How are Miller Analogies Test score percentiles interpreted?


Quick Answer

The MAT, or Miller Analogies Test, is an intelligence test that is scored by percentile. While the test is scored based on the number of questions answered correctly, with a range extending from 200 to 600, the test also assigns percentiles along with scores. Like with any test, percentiles are a relative measure that compare an individual score to the outcomes of the whole, so, a percentile of 90 indicates that the individual scored better than 90 percent of the test takers.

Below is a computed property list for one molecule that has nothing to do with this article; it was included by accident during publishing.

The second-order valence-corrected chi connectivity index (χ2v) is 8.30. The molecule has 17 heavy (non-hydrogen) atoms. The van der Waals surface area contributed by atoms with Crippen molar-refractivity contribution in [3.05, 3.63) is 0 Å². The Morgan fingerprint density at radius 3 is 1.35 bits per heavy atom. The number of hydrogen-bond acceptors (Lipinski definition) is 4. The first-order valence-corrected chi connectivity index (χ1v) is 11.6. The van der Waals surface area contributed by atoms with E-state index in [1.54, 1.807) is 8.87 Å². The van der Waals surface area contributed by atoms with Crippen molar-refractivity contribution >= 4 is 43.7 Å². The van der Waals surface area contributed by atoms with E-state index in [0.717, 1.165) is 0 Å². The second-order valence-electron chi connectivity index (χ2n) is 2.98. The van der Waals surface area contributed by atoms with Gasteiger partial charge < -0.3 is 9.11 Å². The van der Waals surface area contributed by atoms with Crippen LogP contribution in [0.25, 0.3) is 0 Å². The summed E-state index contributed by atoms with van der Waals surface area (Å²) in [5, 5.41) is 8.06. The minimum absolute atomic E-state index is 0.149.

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Full Answer

Percentiles are used to score a great deal of tests, especially standardized tests, which are meant to provide educators, students and parents with comparative knowledge. Thus, the SATs and many state tests from kindergarten to 12th grade education also provide percentile scores.

The MAT is used by graduate schools to identify students with exceptional critical thinking skills. Prestigious organizations such as MENSA and the Prometheus Society require extremely high percentile scores for entry. Outside of these organizations, the MAT is used by many law schools, since a good portion of their curriculums involve critical thinking skills. The MAT is widely regarded as possessing a high degree of predictive reliability regarding future success in graduate programs.

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